XMLHttpRequest function. I don’t normally spend a great deal of time doing
web development, but as part of a project at work I’ve been using the Google
Maps API to develop a web application to visualise some mapping data.
Something started to bug me; it struck me that the “XMLHttpRequest” function is named pretty badly. Let’s split the name into chunks and look at each part.
This first part of the function name is kind of… wrong. When one sends an
async request from the browser, the request can be any type of document. The
response could be XML, but the response could equally be JSON, an integer, a
binary structure, an image, and so on. The
XML in the name is entirely
irrelevant to the logic of the function!
is not relevant in the name! This has been realised to some extent; the term
asynchronous interactions with JSON, but this term hasn’t really enjoyed
widespread usage - most people still refer to async requests as “AJAX”.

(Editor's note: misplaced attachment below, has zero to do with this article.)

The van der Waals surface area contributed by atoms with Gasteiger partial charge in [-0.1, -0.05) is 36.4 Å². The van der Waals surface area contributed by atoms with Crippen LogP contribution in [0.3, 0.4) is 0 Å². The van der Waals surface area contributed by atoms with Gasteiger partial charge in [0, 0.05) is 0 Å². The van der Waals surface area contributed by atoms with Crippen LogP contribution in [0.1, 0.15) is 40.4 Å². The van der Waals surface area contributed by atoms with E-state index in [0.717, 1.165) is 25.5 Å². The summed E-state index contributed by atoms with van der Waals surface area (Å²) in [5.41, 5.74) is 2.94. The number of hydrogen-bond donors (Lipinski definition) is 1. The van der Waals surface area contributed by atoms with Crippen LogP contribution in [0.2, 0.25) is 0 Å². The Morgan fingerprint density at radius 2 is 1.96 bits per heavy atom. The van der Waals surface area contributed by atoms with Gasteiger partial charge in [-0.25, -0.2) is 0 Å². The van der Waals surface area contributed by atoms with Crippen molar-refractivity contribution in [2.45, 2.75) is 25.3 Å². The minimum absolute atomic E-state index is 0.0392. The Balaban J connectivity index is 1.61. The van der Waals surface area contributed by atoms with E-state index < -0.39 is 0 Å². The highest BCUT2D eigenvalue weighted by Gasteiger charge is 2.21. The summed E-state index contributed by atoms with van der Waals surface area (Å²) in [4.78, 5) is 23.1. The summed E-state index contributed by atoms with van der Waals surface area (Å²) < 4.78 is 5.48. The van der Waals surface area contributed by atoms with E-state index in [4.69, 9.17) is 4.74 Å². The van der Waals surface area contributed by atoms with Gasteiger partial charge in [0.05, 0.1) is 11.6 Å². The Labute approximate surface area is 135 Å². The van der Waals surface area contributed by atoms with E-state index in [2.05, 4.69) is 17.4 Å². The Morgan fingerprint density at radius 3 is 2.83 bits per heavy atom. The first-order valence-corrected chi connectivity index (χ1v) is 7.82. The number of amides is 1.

My gripe with this isn’t so much that
HTTP is in the function name - the
problem is with how it is capitalised. Why, oh why, if the acronym
fully capitalised in the first part of the function name, do you then go on to
butcher the capitalisation of
HTTP and treat it as if it were some half-baked
The function should either be named with:
- a camel-cased
XMLis even necessary in the first place, that is - hint: it isn’t)
- a fully capitalised “HTTP”, or
- no capitalisation at all!
I don’t actually know if
HTTP is actually necessary in the name either.
XMLHttpRequest is a web technology, the
HTTP in the name
seems fairly redundant.
Hooray! The only sensible part of the function name! No problems here.
So, what would I do instead?
Personally, I’d consider some alternative names - maybe one of these:
XMLHTTPRequest- A bit of a pain to type, but at least capitalisation is consistent. Also wrong.
XmlHttpRequest- Doesn’t look as nice, but easier to type - and still wrong.
HttpRequest- Great! Clear and unambiguous, not misleading. Consistent capitalisation too!
Request- Clear, unambiguous, and super concise. (Yay, less typing!)
My personal favourite alternative would be
- it isn’t misleading, and there’s no unnecessary waffle in the name
- it’s easier to remember and quicker to type
- it’s shorter, so there will be fewer bytes in JS files (faster load times!)
- there will be less murderous rage from me, every time I have to type it.
That was stressful, I’d better leave it there.